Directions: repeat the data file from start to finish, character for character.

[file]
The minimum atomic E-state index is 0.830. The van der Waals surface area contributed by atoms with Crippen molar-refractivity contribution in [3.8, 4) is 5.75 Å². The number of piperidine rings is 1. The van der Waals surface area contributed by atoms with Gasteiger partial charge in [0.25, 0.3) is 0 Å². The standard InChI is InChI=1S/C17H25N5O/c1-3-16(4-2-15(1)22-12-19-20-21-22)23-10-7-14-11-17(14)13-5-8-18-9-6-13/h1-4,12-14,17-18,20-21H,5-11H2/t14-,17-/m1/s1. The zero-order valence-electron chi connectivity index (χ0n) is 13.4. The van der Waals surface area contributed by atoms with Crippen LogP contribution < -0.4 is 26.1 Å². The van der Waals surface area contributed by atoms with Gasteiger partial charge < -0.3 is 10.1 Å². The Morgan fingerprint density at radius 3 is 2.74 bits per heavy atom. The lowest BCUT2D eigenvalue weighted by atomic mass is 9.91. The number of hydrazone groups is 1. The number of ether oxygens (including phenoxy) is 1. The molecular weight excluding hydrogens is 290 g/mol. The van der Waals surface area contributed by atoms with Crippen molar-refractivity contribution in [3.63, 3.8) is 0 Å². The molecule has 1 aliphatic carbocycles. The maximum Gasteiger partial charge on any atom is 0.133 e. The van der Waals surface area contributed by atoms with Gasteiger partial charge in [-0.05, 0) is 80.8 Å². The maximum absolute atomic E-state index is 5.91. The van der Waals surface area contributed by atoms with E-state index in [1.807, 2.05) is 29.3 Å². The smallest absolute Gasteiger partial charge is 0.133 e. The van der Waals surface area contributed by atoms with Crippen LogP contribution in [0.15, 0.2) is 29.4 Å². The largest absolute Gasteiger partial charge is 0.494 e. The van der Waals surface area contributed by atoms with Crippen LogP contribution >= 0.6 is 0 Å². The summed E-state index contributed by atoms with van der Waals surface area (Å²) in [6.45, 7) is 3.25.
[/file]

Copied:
The minimum atomic E-state index is 0.830. The van der Waals surface area contributed by atoms with Crippen molar-refractivity contribution in [3.8, 4) is 5.75 Å². The number of piperidine rings is 1. The van der Waals surface area contributed by atoms with Gasteiger partial charge in [0.25, 0.3) is 0 Å². The standard InChI is InChI=1S/C17H25N5O/c1-3-16(4-2-15(1)22-12-19-20-21-22)23-10-7-14-11-17(14)13-5-8-18-9-6-13/h1-4,12-14,17-18,20-21H,5-11H2/t14-,17-/m1/s1. The zero-order valence-electron chi connectivity index (χ0n) is 13.4. The van der Waals surface area contributed by atoms with Crippen LogP contribution < -0.4 is 26.1 Å². The van der Waals surface area contributed by atoms with Gasteiger partial charge < -0.3 is 10.1 Å². The Morgan fingerprint density at radius 3 is 2.74 bits per heavy atom. The lowest BCUT2D eigenvalue weighted by atomic mass is 9.91. The number of hydrazone groups is 1. The number of ether oxygens (including phenoxy) is 1. The molecular weight excluding hydrogens is 290 g/mol. The van der Waals surface area contributed by atoms with Crippen molar-refractivity contribution in [3.63, 3.8) is 0 Å². The molecule has 1 aliphatic carbocycles. The maximum Gasteiger partial charge on any atom is 0.133 e. The van der Waals surface area contributed by atoms with Gasteiger partial charge in [-0.05, 0) is 80.8 Å². The maximum absolute atomic E-state index is 5.91. The van der Waals surface area contributed by atoms with E-state index in [1.807, 2.05) is 29.3 Å². The smallest absolute Gasteiger partial charge is 0.133 e. The van der Waals surface area contributed by atoms with Crippen LogP contribution in [0.15, 0.2) is 29.4 Å². The largest absolute Gasteiger partial charge is 0.494 e. The van der Waals surface area contributed by atoms with Crippen LogP contribution >= 0.6 is 0 Å². The summed E-state index contributed by atoms with van der Waals surface area (Å²) in [6.45, 7) is 3.25.